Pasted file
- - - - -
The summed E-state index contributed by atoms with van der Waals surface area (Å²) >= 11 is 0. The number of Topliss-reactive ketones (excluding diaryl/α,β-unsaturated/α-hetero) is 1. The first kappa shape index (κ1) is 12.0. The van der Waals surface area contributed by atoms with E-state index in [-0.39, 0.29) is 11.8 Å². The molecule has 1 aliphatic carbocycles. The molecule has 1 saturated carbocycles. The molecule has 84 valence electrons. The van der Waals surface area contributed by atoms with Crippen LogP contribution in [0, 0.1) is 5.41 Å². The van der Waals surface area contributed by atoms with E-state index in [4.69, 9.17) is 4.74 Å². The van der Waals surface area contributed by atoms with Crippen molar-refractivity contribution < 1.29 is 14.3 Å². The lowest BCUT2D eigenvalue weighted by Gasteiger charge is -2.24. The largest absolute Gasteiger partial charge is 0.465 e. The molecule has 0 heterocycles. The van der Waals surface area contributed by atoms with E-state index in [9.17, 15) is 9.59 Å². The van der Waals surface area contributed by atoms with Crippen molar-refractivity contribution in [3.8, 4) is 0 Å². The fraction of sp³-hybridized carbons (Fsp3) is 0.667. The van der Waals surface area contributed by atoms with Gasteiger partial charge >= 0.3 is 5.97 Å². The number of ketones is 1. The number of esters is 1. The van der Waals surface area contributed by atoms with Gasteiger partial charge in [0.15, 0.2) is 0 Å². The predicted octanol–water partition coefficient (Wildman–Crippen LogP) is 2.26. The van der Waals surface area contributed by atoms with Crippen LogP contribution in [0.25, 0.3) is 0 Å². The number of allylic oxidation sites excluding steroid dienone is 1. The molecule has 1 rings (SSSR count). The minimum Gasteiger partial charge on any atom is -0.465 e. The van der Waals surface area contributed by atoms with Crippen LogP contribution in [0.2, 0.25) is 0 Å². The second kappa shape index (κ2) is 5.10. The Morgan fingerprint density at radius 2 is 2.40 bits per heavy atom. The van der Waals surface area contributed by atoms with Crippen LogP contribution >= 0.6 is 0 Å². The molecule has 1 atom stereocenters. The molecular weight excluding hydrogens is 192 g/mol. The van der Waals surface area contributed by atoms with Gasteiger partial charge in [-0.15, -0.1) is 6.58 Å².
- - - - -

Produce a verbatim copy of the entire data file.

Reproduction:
The summed E-state index contributed by atoms with van der Waals surface area (Å²) >= 11 is 0. The number of Topliss-reactive ketones (excluding diaryl/α,β-unsaturated/α-hetero) is 1. The first kappa shape index (κ1) is 12.0. The van der Waals surface area contributed by atoms with E-state index in [-0.39, 0.29) is 11.8 Å². The molecule has 1 aliphatic carbocycles. The molecule has 1 saturated carbocycles. The molecule has 84 valence electrons. The van der Waals surface area contributed by atoms with Crippen LogP contribution in [0, 0.1) is 5.41 Å². The van der Waals surface area contributed by atoms with E-state index in [4.69, 9.17) is 4.74 Å². The van der Waals surface area contributed by atoms with Crippen molar-refractivity contribution < 1.29 is 14.3 Å². The lowest BCUT2D eigenvalue weighted by Gasteiger charge is -2.24. The largest absolute Gasteiger partial charge is 0.465 e. The molecule has 0 heterocycles. The van der Waals surface area contributed by atoms with E-state index in [9.17, 15) is 9.59 Å². The van der Waals surface area contributed by atoms with Crippen molar-refractivity contribution in [3.8, 4) is 0 Å². The fraction of sp³-hybridized carbons (Fsp3) is 0.667. The van der Waals surface area contributed by atoms with Gasteiger partial charge >= 0.3 is 5.97 Å². The number of ketones is 1. The number of esters is 1. The van der Waals surface area contributed by atoms with Gasteiger partial charge in [0.15, 0.2) is 0 Å². The predicted octanol–water partition coefficient (Wildman–Crippen LogP) is 2.26. The van der Waals surface area contributed by atoms with Crippen LogP contribution in [0.25, 0.3) is 0 Å². The number of allylic oxidation sites excluding steroid dienone is 1. The molecule has 1 rings (SSSR count). The minimum Gasteiger partial charge on any atom is -0.465 e. The van der Waals surface area contributed by atoms with Crippen LogP contribution in [0.2, 0.25) is 0 Å². The second kappa shape index (κ2) is 5.10. The Morgan fingerprint density at radius 2 is 2.40 bits per heavy atom. The van der Waals surface area contributed by atoms with Crippen LogP contribution >= 0.6 is 0 Å². The molecule has 1 atom stereocenters. The molecular weight excluding hydrogens is 192 g/mol. The van der Waals surface area contributed by atoms with Gasteiger partial charge in [-0.15, -0.1) is 6.58 Å².